England will pay their own special tribute to the Armed Forces and their families when they run out against Australia on November 13 at Twickenham during the Investec Internationals. Both England and Australia will wear special commemorative shirts with the iconic poppy image situated on the right sleeve to help promote The Royal British Legion poppy campaign. Martin Johnson’s men will be wearing their new dark grey and red away shirt for the first time, having previously worn change strips against both The Pacific Islanders in 2008 and Argentina in 2009.

The decision to wear the poppy will help highlight the Poppy Appeal, which this year is focusing on the need to help the generation of the Armed Forces and their families currently involved and affected by the conflicts in Afghanistan and Iraq.

A range of events have been arranged for the day; a poppy montage will be shown on the big screen during the National Anthems, players will observe a moments silence before kick-off and the Royal British Legion will have 30 cadets collecting for the appeal around the concourse of the stadium.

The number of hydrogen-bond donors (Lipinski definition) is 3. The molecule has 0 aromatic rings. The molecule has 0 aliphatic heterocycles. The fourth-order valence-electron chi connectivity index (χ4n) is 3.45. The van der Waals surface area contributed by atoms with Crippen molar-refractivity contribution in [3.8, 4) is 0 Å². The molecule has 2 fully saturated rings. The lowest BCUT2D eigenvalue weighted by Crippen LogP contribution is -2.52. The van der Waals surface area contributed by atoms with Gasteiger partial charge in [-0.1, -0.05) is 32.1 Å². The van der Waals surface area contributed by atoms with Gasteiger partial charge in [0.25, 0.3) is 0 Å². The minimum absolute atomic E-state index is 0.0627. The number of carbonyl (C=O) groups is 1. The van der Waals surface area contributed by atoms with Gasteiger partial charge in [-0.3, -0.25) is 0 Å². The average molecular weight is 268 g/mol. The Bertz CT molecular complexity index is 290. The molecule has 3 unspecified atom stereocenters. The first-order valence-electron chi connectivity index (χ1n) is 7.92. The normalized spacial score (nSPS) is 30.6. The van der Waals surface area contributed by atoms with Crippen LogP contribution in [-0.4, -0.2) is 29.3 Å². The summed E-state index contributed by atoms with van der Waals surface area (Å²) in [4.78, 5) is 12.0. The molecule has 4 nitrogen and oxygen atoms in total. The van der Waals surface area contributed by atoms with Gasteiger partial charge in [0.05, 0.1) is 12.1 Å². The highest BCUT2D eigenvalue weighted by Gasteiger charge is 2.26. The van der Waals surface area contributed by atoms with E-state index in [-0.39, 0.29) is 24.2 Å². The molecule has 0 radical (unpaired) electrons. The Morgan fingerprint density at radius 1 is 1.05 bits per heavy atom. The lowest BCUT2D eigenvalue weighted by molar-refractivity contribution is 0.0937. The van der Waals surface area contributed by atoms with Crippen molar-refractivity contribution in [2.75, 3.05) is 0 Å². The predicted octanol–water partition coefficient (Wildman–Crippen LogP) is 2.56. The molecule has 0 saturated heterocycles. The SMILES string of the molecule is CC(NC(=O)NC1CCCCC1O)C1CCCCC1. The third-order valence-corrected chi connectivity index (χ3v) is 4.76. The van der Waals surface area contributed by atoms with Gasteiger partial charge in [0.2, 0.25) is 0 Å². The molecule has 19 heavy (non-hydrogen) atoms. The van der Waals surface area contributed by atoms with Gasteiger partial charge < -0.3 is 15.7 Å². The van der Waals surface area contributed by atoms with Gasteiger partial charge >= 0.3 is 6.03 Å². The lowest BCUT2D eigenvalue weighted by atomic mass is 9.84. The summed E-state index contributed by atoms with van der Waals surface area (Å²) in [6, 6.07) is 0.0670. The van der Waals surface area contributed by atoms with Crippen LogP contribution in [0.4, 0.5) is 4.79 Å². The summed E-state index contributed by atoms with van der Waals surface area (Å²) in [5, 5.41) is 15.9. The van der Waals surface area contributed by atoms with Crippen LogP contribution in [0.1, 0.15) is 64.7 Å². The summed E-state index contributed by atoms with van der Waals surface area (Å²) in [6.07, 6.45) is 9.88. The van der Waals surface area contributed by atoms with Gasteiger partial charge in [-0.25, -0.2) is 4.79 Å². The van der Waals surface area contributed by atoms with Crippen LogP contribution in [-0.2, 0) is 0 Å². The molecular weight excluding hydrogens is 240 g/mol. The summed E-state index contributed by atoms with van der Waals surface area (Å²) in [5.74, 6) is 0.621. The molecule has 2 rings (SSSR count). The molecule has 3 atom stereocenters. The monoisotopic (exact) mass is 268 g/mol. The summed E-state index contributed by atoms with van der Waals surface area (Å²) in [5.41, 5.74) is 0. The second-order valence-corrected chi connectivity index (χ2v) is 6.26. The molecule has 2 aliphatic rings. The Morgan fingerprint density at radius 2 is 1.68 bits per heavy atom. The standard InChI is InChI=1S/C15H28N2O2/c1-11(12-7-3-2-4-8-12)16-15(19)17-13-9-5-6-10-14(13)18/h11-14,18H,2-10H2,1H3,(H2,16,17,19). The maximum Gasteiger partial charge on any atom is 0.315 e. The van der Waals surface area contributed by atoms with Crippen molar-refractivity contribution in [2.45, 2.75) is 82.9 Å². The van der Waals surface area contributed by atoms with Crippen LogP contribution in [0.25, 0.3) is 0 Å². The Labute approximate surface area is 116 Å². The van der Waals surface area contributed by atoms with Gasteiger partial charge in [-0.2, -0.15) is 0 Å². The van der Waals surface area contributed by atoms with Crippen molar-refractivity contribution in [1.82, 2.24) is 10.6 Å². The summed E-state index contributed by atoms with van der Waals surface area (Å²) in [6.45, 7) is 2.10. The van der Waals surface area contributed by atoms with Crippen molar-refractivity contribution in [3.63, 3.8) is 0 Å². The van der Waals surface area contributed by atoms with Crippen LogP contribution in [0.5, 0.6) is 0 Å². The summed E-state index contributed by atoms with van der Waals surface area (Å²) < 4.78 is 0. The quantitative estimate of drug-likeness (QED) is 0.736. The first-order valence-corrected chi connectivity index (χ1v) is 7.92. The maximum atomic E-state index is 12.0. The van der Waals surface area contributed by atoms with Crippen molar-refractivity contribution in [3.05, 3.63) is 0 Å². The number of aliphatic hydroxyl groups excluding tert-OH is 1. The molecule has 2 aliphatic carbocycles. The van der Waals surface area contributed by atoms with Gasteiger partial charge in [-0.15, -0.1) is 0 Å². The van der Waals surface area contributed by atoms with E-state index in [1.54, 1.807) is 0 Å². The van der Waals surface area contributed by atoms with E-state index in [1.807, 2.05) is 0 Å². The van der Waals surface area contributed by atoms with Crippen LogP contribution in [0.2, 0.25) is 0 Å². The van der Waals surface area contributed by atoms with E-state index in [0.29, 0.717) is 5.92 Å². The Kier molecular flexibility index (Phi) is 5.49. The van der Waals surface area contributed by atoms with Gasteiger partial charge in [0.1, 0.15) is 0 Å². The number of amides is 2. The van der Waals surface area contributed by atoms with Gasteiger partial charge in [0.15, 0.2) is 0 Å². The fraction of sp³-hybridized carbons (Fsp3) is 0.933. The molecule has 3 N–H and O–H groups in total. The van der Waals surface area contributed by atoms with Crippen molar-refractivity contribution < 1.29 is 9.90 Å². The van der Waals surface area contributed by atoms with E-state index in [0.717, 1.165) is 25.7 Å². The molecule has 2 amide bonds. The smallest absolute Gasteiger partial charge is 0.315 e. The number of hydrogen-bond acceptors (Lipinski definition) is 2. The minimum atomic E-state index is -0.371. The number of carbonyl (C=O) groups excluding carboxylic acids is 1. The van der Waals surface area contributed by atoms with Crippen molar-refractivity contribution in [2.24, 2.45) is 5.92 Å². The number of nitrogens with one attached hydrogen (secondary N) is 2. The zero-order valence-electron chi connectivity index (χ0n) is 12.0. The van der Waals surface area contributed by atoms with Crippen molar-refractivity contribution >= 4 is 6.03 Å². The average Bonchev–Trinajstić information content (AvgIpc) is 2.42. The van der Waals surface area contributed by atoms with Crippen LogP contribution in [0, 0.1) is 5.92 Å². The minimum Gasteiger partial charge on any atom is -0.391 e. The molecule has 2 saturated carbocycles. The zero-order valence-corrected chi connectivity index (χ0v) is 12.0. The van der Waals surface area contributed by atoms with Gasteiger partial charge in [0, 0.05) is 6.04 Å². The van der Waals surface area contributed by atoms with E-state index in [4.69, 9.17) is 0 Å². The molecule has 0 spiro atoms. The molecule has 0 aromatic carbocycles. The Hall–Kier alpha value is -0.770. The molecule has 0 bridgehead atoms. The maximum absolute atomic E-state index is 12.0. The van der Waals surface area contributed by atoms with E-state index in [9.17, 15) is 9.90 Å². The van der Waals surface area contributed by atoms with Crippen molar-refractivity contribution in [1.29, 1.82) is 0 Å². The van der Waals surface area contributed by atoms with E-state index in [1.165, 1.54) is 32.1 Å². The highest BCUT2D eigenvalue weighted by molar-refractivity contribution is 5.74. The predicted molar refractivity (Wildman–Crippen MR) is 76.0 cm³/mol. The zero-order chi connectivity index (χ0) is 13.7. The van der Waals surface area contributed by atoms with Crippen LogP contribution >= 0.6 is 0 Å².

England Team Manager Martin Johnson is delighted to throw his support behind the campaign and said: “The armed forces have and continue to do a superb job and it is essential that we recognise and appreciate all of their efforts and those of The Royal British Legion. We are honoured to be wearing the poppy on our shirts in honour of those who have died and given so much for their country.”

RFU President Richard Appleby added: “The RFU is extremely proud to have the poppy on our England shirts for the match against Australia. Historically, we have a strong relationship with the Armed Forces and have the utmost respect for the Royal British Legion and the sacrifices servicemen make to keep us safe.”

Community Fundraiser for the Royal British Legion, Graham Akins said: “It’s great to see both teams coming together for the Poppy Appeal. The money raised will help The Royal British Legion provide direct, practical support for our injured heroes and bereaved Armed Forces families. The past nine years of conflict have increased the need for the Legions welfare work.”

The Royal British Legion currently spends over £1.4million a week – more than £200,000 a day – in its work helping around 160,000 members of the Armed Forces family – dependants, veterans and the bereaved. This year the Legion hopes to raise £36 million towards its works.